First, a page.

To date, there have been fewer than 20 documented outbreaks that I am aware of.  These occurred in California, Nevada, Pennsylvania, Massachusetts, Indiana, Tennessee, North Carolina, and the United Kingdom.  They have been verified by genetic analysis, possible because these mutants are genetically different from the garden-variety calici.  In each case, the outbreak was contained and over quickly.  And to date, there have been no outbreaks reported in Virginia.  But here’s the problem: we really don’t know how many times this has happened.  We wouldn’t, because the less dramatic cases would not get the attention and research that the horrendous outbreaks have.  Most likely, a lesser problem would be treated symptomatically and never diagnosed.  Cats get sick every day with diseases that we never identify.  Most of them just get better; but some of them die.  Unless there are many victims who are simultaneously very ill, a mutant viral event probably will not be recognized for what it is.

Since a successful parasite does not kill its host, it is nearly inevitable that eventually, a less virulent form of “virulent calicivirus” will appear.  And being less fatal, it will be much harder to spot.  A quieter calici mutation might not resemble the popularly reported VS-FCV strain as much as we’d expect.  An affected cat might, for instance, have only one or two organ systems affected enough to be a problem, and may or may not have swelling of the face and limbs, and may or may not have oral ulcers.  After all, the definition of a mutation is that is different.

With Amber, the unusual combination of laryngeal edema with pancreatic or GI dysfunction is what led me to ask whether calici might be the culprit.  Initially, there was no edema or fever, but we eventually saw both.  We had multiple organ failure, including cardiac; we had effusion in the chest and abdomen; evidence of pancreatic involvement; and we found no other explanation. Amber had a positive PCR (polymerase chain reaction) test for calici, but that does not necessarily mean that calici caused her disease process.  We did not do a genetic analysis.  It might have been just an ordinary calicivirus which had nothing to do with her disease.  We’ll never know for sure.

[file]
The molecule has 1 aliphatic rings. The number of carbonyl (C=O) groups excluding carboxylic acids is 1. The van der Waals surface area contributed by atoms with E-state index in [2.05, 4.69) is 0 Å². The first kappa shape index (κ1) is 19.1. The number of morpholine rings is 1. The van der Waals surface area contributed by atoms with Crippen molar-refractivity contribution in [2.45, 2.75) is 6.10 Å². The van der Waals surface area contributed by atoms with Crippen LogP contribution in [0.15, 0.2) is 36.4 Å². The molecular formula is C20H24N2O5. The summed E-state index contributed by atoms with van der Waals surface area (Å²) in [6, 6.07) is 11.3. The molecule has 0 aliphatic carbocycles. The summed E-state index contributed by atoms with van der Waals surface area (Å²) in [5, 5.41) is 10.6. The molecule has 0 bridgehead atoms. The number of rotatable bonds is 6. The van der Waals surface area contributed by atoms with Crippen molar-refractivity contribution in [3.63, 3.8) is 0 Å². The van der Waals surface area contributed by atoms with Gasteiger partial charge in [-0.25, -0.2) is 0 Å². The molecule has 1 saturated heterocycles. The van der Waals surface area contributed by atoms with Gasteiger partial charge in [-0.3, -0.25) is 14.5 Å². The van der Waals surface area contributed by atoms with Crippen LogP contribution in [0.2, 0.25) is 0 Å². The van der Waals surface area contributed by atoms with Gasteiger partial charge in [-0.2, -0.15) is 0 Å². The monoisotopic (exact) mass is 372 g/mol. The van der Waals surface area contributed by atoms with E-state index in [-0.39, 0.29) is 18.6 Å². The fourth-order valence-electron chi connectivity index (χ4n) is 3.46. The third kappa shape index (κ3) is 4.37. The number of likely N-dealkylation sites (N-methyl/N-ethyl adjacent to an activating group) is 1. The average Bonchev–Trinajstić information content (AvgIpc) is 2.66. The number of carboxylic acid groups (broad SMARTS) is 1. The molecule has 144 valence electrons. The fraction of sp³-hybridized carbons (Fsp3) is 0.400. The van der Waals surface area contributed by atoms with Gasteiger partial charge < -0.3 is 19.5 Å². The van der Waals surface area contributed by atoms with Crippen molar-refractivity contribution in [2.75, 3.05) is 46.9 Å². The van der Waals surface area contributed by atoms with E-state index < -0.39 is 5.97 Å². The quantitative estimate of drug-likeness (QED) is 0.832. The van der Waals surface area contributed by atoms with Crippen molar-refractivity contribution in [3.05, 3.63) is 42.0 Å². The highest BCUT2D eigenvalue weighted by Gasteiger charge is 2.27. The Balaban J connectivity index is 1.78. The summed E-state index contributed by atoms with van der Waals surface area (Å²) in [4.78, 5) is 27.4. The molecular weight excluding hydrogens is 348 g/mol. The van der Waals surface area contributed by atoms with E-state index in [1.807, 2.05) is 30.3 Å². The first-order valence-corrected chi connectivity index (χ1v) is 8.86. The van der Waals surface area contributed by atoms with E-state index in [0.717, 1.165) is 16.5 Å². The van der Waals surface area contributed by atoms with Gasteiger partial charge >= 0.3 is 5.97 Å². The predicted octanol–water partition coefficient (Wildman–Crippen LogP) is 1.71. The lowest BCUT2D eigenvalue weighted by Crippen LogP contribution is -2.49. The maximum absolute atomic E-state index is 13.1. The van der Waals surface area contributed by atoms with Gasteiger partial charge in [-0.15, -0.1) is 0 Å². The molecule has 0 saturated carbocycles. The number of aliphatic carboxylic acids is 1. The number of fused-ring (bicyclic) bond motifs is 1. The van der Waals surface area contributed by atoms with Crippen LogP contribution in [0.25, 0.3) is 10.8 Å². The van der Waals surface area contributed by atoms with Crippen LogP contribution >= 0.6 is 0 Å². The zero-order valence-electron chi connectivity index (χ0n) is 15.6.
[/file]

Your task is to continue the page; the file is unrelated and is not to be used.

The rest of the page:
Had I considered calici sooner, could I have done more to help her?  I believe the answer is definitively yes.  There are antiviral drugs purported to help in these cases; I might have used those.  I might have hospitalized her earlier in the process, and maybe kept her from going past the point of no return with drugs to suppress immune-mediated damage.  Monitoring in the hospital would have allowed faster intervention as different systems were affected.  Her surprise development — a hidden heart condition which had never shown up on Amber’s regular bi-annual check ups, but was revealed by the combination of disease, steroids and fluid therapy — would have been detected earlier and managed better.  She might have survived, and she might not have.  But she would, perhaps, have had a better chance.

Ingrid asked me to write this article in hopes that we can help make cat owners and veterinarians alike more aware that mutant caliciviruses are capable of creating disease scenarios such as Amber’s, and that this may be more common than we realize.  Mutant caliciviruses don’t have to be the total train-wrecks reported in the news.  Having the possibility of calici in our heads earlier in the process may save some lives.

This is not an alarm call, and it is not intended to inspire fear.  You should not lock yourself in your house, nor avoid the vet, or anywhere else where another cat might be found.  You should not give up adopting kittens.  Diseases will continue to appear, as they have throughout history, and though most never affect most cats, some cats will get sick, and in rare cases, the outcome will be devastating.

But if you see symptoms similar to Amber’s, perhaps this story will encourage you to wonder whether it could possibly be a case of a more-than-commonly virulent strain of calicivirus.  If the answer is yes and you intervene early, your cat may have a better chance than Amber did.

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PS: